I like impenetrability. Whether it’s Pynchon or Rivette or Grillet, sometimes there’s nothing better than trying to figure something out that has you utterly bamboozled. But I can safely say that nothing I’ve seen this year has been as head-scratchingly inscrutable or inexplicably incomprehensible as Bogart and Bacall in Howard Hawks’ ‘The Big Sleep’, a film I watched only last night, have read several synopses of this morning and I STILL don’t understand what was going on. Fortunately neither did the filmmakers or the Chandler himself as ‘The Big Sleep’ isn’t about figuring out what is going on but what goes on when figuring something out. What is the process of deduction and just how much fun you can have with it? Turns out, a lot.
So the ‘The Big Sleep’ follows private detective Philip Marlowe as he… er… yeah, and this is where things start getting complicated as Marlowe is taken into a house and hit with a barrage of innuendo from various quarters: a young daughter seduces him, another daughter almost threatens him after their father, a retired General, places Marlowe in a hot-house and vicariously gets off watching the detective indulge in earthly pleasures whilst making allusions to a possible homosexual relationship gone wrong as the pungent smell of orchids suffocates everything with their “rotten sweetness of corruption” although “their flesh is too much like the flesh of men,” the General observes with the acid tone of a jilted lover combined with possible overtones of the scent of murder. Is this why he “waited” so long to have children? It’s difficult enough to figure out what’s going on when what is being said can’t even be said out loud. No wonder Marlowe is sweating!
Marlowe is then thrust out into the world to figure out just what is going on (or what he has even been asked to do), and it is a world containing killers, pornography, drug abuse, black-mail and poisoned drinks. This is also where things start to get complicated.
I’m not going to explain the plot of ‘The Big Sleep’, mainly because I can’t but this film is one of the best examples of deliberate confusion going. The strengths of the film though are in the way it rewards us for our hard work and the irresistible effect of its seduction.
For example, the dialogue is stunning with lines, barbs, zingers, red-herrings, over-lapping dialogue and some incredibly filthy sex-talk involving horses delivered by two actors who can hardly keep their hands (or their eyes) off each other. Like Marlowe amongst the orchids, this film made me hot under the collar and, personally, I love the scent of orchids.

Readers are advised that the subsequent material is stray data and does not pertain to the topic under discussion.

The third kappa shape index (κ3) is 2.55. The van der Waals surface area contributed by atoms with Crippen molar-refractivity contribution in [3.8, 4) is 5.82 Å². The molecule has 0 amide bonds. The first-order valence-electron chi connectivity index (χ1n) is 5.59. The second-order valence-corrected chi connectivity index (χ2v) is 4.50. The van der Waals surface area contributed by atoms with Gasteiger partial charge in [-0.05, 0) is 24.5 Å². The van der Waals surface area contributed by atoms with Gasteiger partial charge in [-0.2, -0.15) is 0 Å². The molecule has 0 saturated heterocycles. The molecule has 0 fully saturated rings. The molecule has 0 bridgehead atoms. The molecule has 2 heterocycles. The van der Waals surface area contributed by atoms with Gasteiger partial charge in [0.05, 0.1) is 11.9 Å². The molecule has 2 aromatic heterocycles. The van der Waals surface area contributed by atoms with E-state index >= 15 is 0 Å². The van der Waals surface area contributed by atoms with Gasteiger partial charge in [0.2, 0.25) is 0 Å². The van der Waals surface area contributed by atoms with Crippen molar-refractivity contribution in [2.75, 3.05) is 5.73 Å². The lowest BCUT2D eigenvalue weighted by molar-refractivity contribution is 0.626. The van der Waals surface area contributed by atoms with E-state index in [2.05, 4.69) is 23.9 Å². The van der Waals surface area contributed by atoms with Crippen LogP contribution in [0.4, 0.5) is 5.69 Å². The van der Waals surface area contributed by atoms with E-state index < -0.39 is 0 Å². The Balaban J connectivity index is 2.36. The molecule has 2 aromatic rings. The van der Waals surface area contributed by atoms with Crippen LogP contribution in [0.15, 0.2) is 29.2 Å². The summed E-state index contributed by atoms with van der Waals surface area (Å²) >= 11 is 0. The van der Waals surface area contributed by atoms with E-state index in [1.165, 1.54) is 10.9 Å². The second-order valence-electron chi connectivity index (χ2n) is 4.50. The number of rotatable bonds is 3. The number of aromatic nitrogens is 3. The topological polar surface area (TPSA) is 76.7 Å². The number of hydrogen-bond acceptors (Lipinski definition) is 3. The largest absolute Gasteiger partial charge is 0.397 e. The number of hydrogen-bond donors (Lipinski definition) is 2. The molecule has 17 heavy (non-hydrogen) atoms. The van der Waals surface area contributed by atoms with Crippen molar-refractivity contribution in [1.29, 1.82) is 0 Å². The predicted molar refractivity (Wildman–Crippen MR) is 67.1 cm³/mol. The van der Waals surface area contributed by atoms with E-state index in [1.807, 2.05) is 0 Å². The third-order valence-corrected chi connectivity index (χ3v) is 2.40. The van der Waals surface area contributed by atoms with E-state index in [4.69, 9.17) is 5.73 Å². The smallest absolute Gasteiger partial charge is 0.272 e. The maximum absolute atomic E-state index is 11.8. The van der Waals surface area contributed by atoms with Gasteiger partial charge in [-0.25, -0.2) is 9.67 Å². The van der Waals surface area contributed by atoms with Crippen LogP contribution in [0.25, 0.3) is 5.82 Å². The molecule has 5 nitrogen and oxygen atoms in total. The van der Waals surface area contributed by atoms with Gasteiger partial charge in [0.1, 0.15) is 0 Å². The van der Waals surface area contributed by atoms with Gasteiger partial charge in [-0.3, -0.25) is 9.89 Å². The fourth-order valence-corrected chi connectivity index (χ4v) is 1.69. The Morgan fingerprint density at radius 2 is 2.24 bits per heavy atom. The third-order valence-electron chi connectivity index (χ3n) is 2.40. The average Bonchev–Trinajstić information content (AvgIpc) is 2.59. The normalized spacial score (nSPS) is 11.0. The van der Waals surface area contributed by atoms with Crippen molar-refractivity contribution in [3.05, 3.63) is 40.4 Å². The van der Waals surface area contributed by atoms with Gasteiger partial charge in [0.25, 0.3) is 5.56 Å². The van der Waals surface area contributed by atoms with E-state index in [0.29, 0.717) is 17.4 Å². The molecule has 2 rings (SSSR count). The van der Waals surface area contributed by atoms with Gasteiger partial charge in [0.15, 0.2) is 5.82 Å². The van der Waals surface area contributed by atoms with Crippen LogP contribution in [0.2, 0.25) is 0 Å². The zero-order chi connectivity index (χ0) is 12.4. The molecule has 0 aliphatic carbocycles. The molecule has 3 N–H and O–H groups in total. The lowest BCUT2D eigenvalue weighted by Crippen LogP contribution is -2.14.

And Hawks’ direction is fantastic with a number of moments where (and I’m still not sure how he did this) he almost imperceptibly highlights certain objects to the viewer and then tells us — “Hey, you noticed that for a reason.” Two examples are the bust with the camera in it (the way it catches our eye even before Marlowe sees it) or the “hidden” door in Mars’ office, even though it never gets used. What this does is allow us to feel like a detective ourselves. We are investigating the picture along with Marlowe and are, occasionally, allowed to pat ourselves on the back, even if it is all being spoon-fed to us. We are being invited to take part and play in this game. It’s so well done.
The other surprising aspect of ‘The Big Sleep’ was just how much it reminded me of James Bond. Marlowe charms his way about the city, he picks up beautiful women who throw themselves at him as he goes about his, apparently, state-sanctioned mission where he can kill with impunity. Oh, and his car has got gadgets.
Add on top of all this a slew of references enough to boggle the mind and the effect of ‘The Big Sleep’ is overwhelming. There is some exotic obscurity at play here too, especially in the reference to Proust which, I guess, allows me to use the word “recherché” with twin justification here, so I will.
And names are constantly thrown at us, dozens of names (it seems). Even during the final act of the film more characters are introduced to disorientating effect. But isn’t that the point? After all, Marlowe loves Vivian (Bacall) but does Vivian love Marlowe? What is her angle? We, and Marlow, only find out at the end, as it should be. And maybe that is what Marlowe was looking for all this time — not Geiger or Regan but love. Will he get it in the end? I won’t say anything other than I wanted him to, I really did.
‘The Big Sleep’ isn’t a mystery to be solved. It’s more like a Buddhist exercise in contemplation with guns; a puzzle without a solution but a process instead. It’s less film noir and more a koan of crime.
Life, like ‘The Big Sleep, might not make sense all the time but sometimes it doesn’t matter if you have a beautiful dame in your arms.